The journey toward financial inclusion remains one of the primary objectives of the current administration, which will end in a few weeks. Evidently, there has been a frantic push by President Muhammadu Buhari to ensure that many Nigerians are financially included.
Unquestionable progress has been made with many Nigerians increasingly being onboarded into the banking industry. However, the total exclusion rates still exceed the set objectives. Today, 57.4 milllion Nigerians have BVN number out of an estimated population of over 200 million.
In February 2014, the Central Bank of Nigeria (CBN), the Nigerian Interbank Settlement System (NIBSS), the bankers committee, and deposit money banks joined forces to begin the Bank Verification Number (BVN) program.
The BVN has remained a component of the bank’s Know Your Client (KYC) standards as part of initiatives to minimize the burden associated with incorrect client identification in banking.
The CBN is dedicated to actively enlisting potential banking customers in the unorganized sector onto the BVN system after realizing the difficulty at hand.
According to Godwin Emefiele, the nation’s top bank uses the payments system as a tool to further the nation’s objectives for financial inclusion. A key component of this strategy is the BVN system, which permits the creation of credit profiles that may facilitate easier access to credit.
To increase customers’ payment alternatives and tighten up payment system regulation, the Payments System Vision (PSV) 2025 was unveiled. At the moment, BVN is supporting the creation of credit profiles for banking customers, which will aid in enhancing access to credit for credit-worthy borrowers by banks.
Deepening Financial Inclusion
Although the BVN system registration is praiseworthy, more needs to be done to meet the country’s financial inclusion goals. It is still very feasible to develop Nigeria’s economy and bring more Nigerians into the official financial system.
The informal nature of the Nigerian economy, which has a huge population of people who operate outside of the conventional banking system, is one of the main obstacles to affecting enrollment in the BVN system.
The CBN has already collaborated to this effect, but it has to be more strategic and work rigorously with other stakeholders to capture more Nigerians into the financially included group. The private sector is keen to see financial inclusion become a reality, and that calls for more partnerships.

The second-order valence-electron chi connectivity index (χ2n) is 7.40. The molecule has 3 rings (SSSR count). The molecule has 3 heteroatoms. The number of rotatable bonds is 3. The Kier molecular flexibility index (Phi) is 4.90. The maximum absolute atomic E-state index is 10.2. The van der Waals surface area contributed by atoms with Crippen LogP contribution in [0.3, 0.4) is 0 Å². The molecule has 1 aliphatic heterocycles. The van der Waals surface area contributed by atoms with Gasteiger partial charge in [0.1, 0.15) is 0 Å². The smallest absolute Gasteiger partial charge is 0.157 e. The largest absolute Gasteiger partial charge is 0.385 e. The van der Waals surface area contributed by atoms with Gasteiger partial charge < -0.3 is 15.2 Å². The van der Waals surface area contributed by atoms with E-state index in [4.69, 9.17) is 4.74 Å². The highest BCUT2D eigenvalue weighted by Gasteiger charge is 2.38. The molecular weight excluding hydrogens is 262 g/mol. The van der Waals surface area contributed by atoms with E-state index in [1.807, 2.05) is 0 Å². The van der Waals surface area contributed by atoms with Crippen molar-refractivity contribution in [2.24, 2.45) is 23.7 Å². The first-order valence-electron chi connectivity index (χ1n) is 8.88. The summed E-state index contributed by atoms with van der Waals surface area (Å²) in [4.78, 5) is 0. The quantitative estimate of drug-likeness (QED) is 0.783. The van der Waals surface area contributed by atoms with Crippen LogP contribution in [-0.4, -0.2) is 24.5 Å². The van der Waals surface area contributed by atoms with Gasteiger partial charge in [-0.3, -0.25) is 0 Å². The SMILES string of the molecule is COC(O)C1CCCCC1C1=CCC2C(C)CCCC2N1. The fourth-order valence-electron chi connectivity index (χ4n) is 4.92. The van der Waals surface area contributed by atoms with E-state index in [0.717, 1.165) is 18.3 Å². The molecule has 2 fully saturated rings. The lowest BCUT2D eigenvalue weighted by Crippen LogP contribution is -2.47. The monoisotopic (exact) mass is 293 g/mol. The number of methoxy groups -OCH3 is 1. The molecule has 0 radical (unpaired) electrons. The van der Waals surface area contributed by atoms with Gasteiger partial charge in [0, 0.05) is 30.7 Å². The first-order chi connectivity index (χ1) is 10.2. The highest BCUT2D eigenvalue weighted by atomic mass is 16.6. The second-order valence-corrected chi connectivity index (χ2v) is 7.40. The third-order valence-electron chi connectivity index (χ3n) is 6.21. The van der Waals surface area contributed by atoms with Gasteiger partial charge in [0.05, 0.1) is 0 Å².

Again, more awareness campaigns and education are required to persuade Nigerians to register for the BVN in order to improve the BVN registration system and achieve the country’s financial inclusion goals. To reach more Nigerians and promote BVN registration, financial institutions can also look into alternate channels such as mobile and digital platforms.
In order to establish an atmosphere that will encourage more Nigerians to use the formal banking system, the CBN should also keep working with the private sector and other stakeholders. This can involve offering financial services that are more reasonably priced and cater to the needs of low-income individuals and small companies, such as loans and savings products.
It is time to start going into the rural areas to meet many of those Nigerians who are financially excluded. The concentration of banks and other industry stakeholders in the cities will slow down the penetration of financial inclusion. The basics start with opening a bank account.
However, regulators must also start understanding that poor rural dwellers who earn less than a dollar may have no drive to open an account with the bank, let alone adopt digital payment channels.
The incoming administration must start initiating strategic plans that will pull Nigerians out of poverty by addressing insecurity and micro and macroeconomic issues. The country’s economic indices are all negative, and that must be addressed to pave the way for poor Nigerians to start seeing financial inclusion as something beneficial to them and the entire country.